If you have seen form of corruption within the police system?
I read the entire booklet, because it's something I'm interested in yet don't know much about. However, most of it kinda went over my head. It proposes a lot of policies to counteract racial disparity.
It seems likely that at least a few of you have heard the recent This American Life episode "Cops See It Differently, Part 1". It's release is very timely, considering the unit. Most of the hour was spent on the Milwaukee Police Department, which has a long history of tensions with black residents. The department got a new chief in 2008 named Ed Flynn, who has been changing a lot of policy in order to make things better with the community. A lot of the changes are very similar to the ones listed in this booklet. A kind of crazy thing that Flynn did that isn't suggested in the booklet is a method called community engagement, where police officers are encouraged to talk to ordinary citizens for positive purposes. He has a lot more walking patrols, where the officers are allowed to engage normal citizens who are not committing crimes. This reduces the public's distrust, and gives the officers more empathy.
This is certainly an interesting idea, and a valid one to consider on top of the cornucopia of options presented in the Sentencing Project Booklet. But, perhaps even more interestingly, Flynn claims that race is not a significant factor in policing. "At the level of cop working in the neighborhood, race is irrelevant. It's just people." He says people are way too eager to blame things police do on racism.
Question: Do you think race impacts policing? What policies do you think are most effective in counteracting racial disparity?
I think this articleaddressed a lot of questions and ideas that people had pertaining to the way that African-Americans are treated in court and by law-enforcement officers.it starts by and lightning the reader on the statistics and the uneven amount of African-Americans to their population in the United States within the jail system, and then it continues by elaborating on why the rates of incarceration ofminorities are higher. Something that I thought was important that it addressed was the idea that there are more, and uneven numbers of African-Americans was in the jail system because they commit more crimes, but this addresses it and shows thatfrom studies, they have found that to be untrue, and there is a bias towards white individuals to lessen their incarceration well at the same time increasing incarceration and sentences of African-American citizens and minorities.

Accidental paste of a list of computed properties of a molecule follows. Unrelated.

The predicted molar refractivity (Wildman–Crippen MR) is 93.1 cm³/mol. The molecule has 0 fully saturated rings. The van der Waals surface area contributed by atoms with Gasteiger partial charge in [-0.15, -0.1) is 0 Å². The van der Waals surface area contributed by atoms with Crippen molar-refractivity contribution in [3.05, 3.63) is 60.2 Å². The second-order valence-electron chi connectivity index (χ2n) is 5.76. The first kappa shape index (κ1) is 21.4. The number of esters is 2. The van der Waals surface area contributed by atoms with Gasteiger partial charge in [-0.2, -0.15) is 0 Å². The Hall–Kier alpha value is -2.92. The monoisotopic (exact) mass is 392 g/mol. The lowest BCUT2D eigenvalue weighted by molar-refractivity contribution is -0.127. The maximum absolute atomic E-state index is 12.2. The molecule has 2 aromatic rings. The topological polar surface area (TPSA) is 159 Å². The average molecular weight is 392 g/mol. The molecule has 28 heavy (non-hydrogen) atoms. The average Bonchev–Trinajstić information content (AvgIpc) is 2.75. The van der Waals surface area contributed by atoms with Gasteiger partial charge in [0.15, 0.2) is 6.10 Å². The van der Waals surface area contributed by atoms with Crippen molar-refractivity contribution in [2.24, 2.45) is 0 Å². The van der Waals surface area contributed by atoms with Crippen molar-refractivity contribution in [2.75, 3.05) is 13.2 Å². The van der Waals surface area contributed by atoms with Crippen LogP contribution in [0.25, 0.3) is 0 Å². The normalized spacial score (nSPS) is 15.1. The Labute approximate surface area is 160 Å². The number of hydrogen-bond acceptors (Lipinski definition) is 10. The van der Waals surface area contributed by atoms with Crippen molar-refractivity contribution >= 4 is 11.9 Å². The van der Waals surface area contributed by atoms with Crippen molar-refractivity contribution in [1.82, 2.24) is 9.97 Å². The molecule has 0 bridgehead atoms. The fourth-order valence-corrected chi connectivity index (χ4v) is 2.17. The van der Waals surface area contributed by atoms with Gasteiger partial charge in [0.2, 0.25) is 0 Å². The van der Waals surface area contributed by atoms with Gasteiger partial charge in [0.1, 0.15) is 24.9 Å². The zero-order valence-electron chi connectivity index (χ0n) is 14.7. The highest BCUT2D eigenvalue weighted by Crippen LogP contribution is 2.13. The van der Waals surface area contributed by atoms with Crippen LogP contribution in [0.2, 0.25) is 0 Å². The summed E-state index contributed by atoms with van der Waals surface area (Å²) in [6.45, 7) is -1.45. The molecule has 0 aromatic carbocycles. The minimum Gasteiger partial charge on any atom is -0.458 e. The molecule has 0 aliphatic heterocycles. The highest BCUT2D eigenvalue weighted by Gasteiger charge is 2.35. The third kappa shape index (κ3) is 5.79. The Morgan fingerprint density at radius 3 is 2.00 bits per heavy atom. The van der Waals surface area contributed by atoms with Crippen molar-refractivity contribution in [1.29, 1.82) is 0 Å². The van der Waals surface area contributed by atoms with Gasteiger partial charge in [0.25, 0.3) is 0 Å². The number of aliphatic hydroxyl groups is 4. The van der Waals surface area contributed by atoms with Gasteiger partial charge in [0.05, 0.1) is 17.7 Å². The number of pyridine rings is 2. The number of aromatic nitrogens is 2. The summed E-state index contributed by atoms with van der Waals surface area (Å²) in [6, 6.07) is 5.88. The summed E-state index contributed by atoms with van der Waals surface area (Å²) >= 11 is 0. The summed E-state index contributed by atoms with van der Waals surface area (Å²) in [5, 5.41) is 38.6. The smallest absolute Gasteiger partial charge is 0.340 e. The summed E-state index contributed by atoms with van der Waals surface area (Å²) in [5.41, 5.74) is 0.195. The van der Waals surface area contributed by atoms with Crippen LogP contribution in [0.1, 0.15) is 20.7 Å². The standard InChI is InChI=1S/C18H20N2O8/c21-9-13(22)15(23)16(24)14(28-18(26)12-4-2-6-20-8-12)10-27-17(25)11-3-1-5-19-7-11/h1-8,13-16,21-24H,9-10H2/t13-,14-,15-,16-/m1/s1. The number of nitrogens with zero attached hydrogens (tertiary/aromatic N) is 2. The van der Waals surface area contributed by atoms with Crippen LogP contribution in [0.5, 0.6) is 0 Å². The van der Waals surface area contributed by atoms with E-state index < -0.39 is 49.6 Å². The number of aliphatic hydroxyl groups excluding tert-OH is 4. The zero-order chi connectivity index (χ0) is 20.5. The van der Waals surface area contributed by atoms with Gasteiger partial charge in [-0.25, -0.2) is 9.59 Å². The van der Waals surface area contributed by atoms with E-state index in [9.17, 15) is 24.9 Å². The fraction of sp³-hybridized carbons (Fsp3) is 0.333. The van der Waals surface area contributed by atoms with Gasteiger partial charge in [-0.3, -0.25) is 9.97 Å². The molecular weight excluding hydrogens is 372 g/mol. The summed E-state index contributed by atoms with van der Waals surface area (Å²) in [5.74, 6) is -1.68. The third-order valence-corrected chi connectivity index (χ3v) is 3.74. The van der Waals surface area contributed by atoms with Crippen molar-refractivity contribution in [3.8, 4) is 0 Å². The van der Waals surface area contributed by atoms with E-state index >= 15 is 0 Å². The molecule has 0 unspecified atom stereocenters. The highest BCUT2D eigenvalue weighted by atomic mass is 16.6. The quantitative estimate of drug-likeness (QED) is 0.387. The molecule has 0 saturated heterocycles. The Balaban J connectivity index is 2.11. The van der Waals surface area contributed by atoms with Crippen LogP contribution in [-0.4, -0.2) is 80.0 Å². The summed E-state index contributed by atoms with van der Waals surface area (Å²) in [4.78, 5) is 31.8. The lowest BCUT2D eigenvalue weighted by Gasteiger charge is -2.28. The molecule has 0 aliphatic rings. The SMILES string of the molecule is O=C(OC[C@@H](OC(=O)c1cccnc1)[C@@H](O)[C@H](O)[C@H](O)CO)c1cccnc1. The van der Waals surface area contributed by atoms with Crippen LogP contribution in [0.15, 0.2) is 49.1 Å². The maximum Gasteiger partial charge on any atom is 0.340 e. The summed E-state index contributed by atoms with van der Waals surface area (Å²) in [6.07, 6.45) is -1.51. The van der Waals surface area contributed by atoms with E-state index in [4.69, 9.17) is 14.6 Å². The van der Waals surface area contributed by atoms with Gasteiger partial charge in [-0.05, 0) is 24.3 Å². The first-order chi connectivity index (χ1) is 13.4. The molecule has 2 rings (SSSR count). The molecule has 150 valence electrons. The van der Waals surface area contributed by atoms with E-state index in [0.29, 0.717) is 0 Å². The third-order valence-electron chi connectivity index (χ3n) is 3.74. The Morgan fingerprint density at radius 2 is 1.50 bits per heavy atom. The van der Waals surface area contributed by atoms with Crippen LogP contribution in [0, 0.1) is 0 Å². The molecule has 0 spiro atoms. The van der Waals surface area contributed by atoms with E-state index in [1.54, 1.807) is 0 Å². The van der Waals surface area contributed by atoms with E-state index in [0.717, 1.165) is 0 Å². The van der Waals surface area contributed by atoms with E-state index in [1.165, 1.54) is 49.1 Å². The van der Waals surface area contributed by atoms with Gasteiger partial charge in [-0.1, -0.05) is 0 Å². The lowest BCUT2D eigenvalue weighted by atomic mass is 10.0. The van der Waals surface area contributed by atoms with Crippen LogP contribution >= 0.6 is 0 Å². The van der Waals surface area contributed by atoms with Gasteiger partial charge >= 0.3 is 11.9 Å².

This article is pretty interesting. I just spoke to Kayla about my opinions on it and she communicated hers to me. I agree with what Kayla said above, not all cops are like those in the town of Ferguson. The cops in Ferguson though are not shooting people like crazy, cops have a right to take any action necessary to stop a criminal. I might be sounding a bit biased but it's because I knew more about the justice system before reading this due to the fact that my uncle is a mall cop and I talk to him often about his job. If the police in Ferguson are corrupt like people claim (which I highly doubt), they might just be more violent or less patient with people who try to escape
I think that this article was definitely a little difficult to read. I think it was very insightful though! I really enjoyed how it spoke about how racial discrimination can be something potentially expressed in the court and how it can go to local policeman. I think it must be very difficult form the perspective of a police officer though. If they are located in lower class areas. They are constantly affected by the crimes that are occurring in the lower class areas. So I feel profiling is something that happens and it is something that everyone does now. If you see someone who looks like a criminal and they are partaking in criminal activity. If you see someone who is looking almost the same exact way, you are probably subconsciously see them as a criminal. It is something that people do everyday, which makes it insanely difficult for police officers not to do that. I feel they have a huge burden!